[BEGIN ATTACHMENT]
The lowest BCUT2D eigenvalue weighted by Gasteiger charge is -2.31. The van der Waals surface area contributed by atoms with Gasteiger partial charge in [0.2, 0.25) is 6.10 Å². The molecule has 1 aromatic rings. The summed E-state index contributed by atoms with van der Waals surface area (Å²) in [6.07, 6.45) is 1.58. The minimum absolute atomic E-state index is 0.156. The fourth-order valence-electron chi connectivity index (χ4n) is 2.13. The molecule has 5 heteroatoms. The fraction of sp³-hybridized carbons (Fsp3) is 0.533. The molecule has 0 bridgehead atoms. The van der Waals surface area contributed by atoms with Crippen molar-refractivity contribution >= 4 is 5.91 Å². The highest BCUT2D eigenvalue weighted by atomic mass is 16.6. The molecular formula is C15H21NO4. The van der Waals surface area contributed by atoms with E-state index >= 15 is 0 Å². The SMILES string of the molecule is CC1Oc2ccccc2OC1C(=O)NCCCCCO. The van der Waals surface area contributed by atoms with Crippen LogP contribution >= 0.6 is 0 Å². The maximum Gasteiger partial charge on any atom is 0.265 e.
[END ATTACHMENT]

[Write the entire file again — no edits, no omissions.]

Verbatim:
The lowest BCUT2D eigenvalue weighted by Gasteiger charge is -2.31. The van der Waals surface area contributed by atoms with Gasteiger partial charge in [0.2, 0.25) is 6.10 Å². The molecule has 1 aromatic rings. The summed E-state index contributed by atoms with van der Waals surface area (Å²) in [6.07, 6.45) is 1.58. The minimum absolute atomic E-state index is 0.156. The fourth-order valence-electron chi connectivity index (χ4n) is 2.13. The molecule has 5 heteroatoms. The fraction of sp³-hybridized carbons (Fsp3) is 0.533. The molecule has 0 bridgehead atoms. The van der Waals surface area contributed by atoms with Crippen molar-refractivity contribution >= 4 is 5.91 Å². The highest BCUT2D eigenvalue weighted by atomic mass is 16.6. The molecular formula is C15H21NO4. The van der Waals surface area contributed by atoms with E-state index >= 15 is 0 Å². The SMILES string of the molecule is CC1Oc2ccccc2OC1C(=O)NCCCCCO. The van der Waals surface area contributed by atoms with Crippen LogP contribution >= 0.6 is 0 Å². The maximum Gasteiger partial charge on any atom is 0.265 e.